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Mr. Michael Lord (Central Suffolk): The right hon. Gentleman has been asked two direct questions, neither of which he has answered. He is making a clever speech that the House is enjoying in some ways, but he is not dealing with the problems facing a major industry in this country. Does he support the slaughter of thousands of healthy animals, with no guarantee that the ban will be lifted at its end?

Mr. Cook: Hang on. We were told that the Government secured the undertaking in Florence that, if they slaughtered the animals, the ban would be lifted. The hon. Gentleman is disagreeing with those on his Front Bench, not with me. We are asking the Government why, having sold that agreement to the House, they have ratted on it.

Sir Patrick Cormack (South Staffordshire): Surely the right hon. Gentleman realises that British agriculture is facing its gravest crisis this century. Will he tell the House and the country simply and clearly whether he believes that the ban is justified?

Mr. Cook: I am grateful to the hon. Gentleman for putting that question again. We have repeatedly said that we regard British beef as safe and that we do not accept the ban, and we have repeatedly supported the Government in all the measures that they said would lead to a lifting of the ban.

After all that support, we are told that the ban cannot be lifted in the timetable that the Government promised, partly because they have done too little, too late, to combat BSE, starting at the very beginning, with their disastrous decision on taking office not to regulate the feedstuffs industry to a higher standard, on the grounds set out in their consultation paper:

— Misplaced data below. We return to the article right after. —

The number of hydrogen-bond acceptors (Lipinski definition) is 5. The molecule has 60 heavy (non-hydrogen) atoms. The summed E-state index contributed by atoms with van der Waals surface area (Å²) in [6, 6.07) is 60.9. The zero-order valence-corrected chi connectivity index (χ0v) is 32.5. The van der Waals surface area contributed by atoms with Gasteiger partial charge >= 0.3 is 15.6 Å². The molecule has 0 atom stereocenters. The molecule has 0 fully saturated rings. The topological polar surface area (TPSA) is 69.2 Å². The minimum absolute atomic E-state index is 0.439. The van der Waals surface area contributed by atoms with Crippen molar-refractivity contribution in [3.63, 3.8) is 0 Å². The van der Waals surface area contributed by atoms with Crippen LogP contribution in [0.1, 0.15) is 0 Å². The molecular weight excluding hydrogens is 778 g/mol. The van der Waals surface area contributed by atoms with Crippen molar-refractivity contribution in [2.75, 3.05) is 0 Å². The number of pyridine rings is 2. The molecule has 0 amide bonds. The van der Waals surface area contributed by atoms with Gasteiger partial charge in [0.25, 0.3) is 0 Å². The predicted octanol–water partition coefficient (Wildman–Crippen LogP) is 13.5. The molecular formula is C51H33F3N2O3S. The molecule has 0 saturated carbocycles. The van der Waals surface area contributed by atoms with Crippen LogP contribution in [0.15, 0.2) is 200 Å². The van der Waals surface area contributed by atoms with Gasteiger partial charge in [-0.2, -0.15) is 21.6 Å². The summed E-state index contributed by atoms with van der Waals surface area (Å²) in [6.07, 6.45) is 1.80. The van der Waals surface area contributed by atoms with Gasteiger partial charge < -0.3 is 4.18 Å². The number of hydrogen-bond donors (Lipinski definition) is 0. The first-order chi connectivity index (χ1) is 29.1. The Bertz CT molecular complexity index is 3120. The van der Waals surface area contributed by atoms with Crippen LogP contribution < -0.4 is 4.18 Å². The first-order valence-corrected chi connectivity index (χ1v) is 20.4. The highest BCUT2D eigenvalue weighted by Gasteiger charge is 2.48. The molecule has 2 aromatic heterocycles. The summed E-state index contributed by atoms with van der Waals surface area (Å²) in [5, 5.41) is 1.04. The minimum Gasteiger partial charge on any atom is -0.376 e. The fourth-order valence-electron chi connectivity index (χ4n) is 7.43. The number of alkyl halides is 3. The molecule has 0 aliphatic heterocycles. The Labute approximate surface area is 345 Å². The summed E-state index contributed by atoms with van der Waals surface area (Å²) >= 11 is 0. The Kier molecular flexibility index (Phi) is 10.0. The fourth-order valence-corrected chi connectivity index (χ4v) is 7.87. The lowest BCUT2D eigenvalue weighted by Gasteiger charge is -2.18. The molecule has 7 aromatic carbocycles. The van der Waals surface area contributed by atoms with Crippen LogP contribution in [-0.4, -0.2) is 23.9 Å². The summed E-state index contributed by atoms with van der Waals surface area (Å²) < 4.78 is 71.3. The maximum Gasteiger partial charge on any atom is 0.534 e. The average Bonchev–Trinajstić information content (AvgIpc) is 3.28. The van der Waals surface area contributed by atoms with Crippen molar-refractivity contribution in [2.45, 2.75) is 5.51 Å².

The industry promptly responded by phasing out the chemical solvents that might have prevented BSE from getting into the food chain.

The Government long refused to accept the risk to public health from BSE, as exemplified by the famous observation of the present Secretary of State for the Environment that

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    Fortunately, he was moved to another job just before we discovered how worried we ought to be.

Finally, even when Ministers introduced regulations to control BSE, they failed to enforce them, and as late as last year, 48 per cent. of slaughterhouses and 17 per cent. of rendering houses were in breach of BSE controls; and, in March this year, eight feed mills were still found to be breaching regulations to keep animal protein out of feedstuffs. The crisis in our beef industry was made in Britain. The genius of Her Majesty's Government is that, instead of solving the first crisis, they have paralleled it with a second crisis, in our relations with Europe.